Activists Conveniently Conflate Coronavirus Pandemic with Climate Change

In a recent op-ed published in The Hill, environmental activists seized the pandemonium surrounding the coronavirus as an opportunity to promote their environmental priorities and to make the case against the use of fossil fuels – even going as far as to claim the next COVID stimulus package should include provisions to further their ideological goals of eliminating these fuels and direct investment in renewable sources.

The op-ed is representative of a broader distorted view of reality adopted by the environmental Left. In the piece, the authors claim: “Those of us on the frontlines of the climate crisis are facing the worst impacts of the coronavirus pandemic.” The authors continue by suggesting that addressing climate change and the coronavirus pandemic “means dealing with the realities of systemic and economic injustice.

Such statements minimize the real heroes on the frontline facing the crisis – the thousands of doctors, nurses, and healthcare professionals that continue to fight the virus and provide life-sustaining care to those in need. Not to mention the truck drivers, grocery store clerks, and critical manufacturers that continue to ensure Americans have reliable access to food, supplies, energy, and other essential goods while facing obvious risk.

However, these initiatives are not rooted in reality and ignore key facts. In the midst of a global pandemic, with unprecedented challenges, economic uncertainty, and a record number of Americans unemployed – it is certainly not the time to gamble with our nation’s energy security and jeopardize many more of the millions of jobs supported by the energy sector.

The op-ed also alleges that regulations being temporarily loosened by the Trump Administration are allowing “fossil fuel corporations to fast track dirty projects,” later referencing critical energy infrastructure projects like Keystone XL and Line 3. What the authors conveniently fail to acknowledge, however, is that these projects have either already been permitted or undergo years of review. Keystone XL has been studied, litigated, permitted, and sensationalized by the previous administration for the past decade – there is no “fast track.”

Further, the authors argue officials must prohibit the construction of so called “non-critical projects like pipelines.” Contrary to the characterization, the Department of Homeland Security has already deemed the energy sector and those supporting its operations as essential, given its vital role in ensuring Americans have reliable access to the energy they use each and every day. Natural gas and oil are a key part of that energy mix, not to mention the thousands of products produced from petroleum and petrochemicals – including N95 masks, hand sanitizer, and other important medical supplies used to fight the spread of COVID-19.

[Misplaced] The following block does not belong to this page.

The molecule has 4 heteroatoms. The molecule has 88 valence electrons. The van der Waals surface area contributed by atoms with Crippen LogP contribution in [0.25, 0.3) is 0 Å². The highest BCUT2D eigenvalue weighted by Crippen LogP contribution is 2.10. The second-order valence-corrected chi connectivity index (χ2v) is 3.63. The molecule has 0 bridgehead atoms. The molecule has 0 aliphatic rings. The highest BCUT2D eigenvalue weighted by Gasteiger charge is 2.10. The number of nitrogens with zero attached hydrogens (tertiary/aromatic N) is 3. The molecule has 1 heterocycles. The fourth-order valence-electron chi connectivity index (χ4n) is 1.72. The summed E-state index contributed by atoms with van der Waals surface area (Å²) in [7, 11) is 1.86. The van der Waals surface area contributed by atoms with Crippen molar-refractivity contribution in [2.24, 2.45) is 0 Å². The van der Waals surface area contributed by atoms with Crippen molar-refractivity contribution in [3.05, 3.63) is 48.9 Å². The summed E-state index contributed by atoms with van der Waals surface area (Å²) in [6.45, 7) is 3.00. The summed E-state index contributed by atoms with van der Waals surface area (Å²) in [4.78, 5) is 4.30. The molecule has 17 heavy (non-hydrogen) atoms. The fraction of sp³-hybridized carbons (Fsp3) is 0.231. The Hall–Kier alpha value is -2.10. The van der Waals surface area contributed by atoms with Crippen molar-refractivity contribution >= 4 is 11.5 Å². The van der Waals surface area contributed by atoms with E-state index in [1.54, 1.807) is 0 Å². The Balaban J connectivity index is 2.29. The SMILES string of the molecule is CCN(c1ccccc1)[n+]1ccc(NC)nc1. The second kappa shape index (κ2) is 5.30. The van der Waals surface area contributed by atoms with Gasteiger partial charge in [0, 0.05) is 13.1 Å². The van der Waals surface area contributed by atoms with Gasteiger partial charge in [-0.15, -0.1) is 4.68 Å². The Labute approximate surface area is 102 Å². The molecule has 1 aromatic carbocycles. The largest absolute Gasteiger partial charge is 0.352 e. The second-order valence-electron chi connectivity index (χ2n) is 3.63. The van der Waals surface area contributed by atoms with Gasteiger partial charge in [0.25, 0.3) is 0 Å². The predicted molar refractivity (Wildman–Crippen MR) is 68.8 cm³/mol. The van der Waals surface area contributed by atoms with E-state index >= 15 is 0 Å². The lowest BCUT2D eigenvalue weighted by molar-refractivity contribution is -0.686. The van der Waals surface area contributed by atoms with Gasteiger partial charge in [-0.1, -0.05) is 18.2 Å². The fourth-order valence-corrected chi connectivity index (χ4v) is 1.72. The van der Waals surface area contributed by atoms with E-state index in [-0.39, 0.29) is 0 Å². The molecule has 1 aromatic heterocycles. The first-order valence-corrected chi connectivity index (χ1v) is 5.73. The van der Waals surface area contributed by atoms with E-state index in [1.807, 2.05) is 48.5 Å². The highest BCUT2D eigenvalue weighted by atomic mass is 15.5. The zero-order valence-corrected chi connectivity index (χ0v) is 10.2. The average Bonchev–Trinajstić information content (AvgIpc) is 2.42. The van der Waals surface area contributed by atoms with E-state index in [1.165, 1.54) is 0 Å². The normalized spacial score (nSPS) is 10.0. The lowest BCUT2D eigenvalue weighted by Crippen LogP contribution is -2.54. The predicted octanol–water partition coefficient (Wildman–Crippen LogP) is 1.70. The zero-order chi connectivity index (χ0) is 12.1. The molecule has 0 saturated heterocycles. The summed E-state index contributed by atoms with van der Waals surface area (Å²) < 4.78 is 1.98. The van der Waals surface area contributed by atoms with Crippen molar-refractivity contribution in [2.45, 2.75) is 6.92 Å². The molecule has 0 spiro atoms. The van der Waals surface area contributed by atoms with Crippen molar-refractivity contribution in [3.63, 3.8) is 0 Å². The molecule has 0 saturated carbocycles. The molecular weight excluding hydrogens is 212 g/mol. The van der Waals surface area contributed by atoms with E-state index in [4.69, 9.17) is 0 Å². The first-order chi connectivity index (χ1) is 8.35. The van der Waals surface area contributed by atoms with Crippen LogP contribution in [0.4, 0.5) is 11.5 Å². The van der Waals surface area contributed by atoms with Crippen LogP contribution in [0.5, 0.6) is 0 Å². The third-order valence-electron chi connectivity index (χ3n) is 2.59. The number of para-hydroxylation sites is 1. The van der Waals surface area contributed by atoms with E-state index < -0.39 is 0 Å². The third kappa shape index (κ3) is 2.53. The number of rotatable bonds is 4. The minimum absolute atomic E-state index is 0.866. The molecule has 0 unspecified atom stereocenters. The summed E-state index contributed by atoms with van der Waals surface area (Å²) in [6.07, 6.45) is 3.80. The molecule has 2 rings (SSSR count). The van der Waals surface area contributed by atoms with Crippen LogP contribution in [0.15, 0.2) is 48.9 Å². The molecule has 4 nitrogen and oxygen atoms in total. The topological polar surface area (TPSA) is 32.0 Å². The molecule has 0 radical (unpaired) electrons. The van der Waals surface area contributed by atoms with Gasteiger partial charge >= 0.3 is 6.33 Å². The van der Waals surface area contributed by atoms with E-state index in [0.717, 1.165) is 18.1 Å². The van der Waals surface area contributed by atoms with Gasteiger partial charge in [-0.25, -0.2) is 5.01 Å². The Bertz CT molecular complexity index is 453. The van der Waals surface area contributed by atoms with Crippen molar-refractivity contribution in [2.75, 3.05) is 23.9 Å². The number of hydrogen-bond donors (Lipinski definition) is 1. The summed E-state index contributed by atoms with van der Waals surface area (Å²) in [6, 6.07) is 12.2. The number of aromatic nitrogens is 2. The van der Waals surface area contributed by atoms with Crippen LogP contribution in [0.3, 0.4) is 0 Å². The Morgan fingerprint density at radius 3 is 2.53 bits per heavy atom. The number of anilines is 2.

Traditional fuels like natural gas and oil are the bedrock of American energy. While an “all of the above” strategy that includes renewables like solar and wind should be encouraged, it is important to acknowledge that these sources only provide about 2 percent and 7 percent of U.S. electricity, respectively. On the other hand, natural gas was the largest source of electricity generation in 2019, meeting nearly 40 percent of the nation’s electricity needs. Additionally, petroleum products accounted for about 92 percent of the total U.S. transportation sector energy use.

Just earlier this month, Reverend Jesse Jackson expressed his continued support for the construction of a new natural gas pipeline outside of Chicago that would provide affordable energy for low-income populations. An ardent supporter of the environmental movement, Jackson succinctly summed up his support for the pipeline:

“When we move to another form of energy, that’s fine by me, I support that,” Jackson said. “But in the meantime, you cannot put the black farmers on hold until that day comes.”

Rev. Jackson is right – we cannot put Americans on hold until another source is able to provide reliable and affordable energy. American policymakers have a responsibility to ensure American consumers have their energy needs met – and traditional fuel sources like natural gas and oil currently provide the most viable, affordable, and safest option.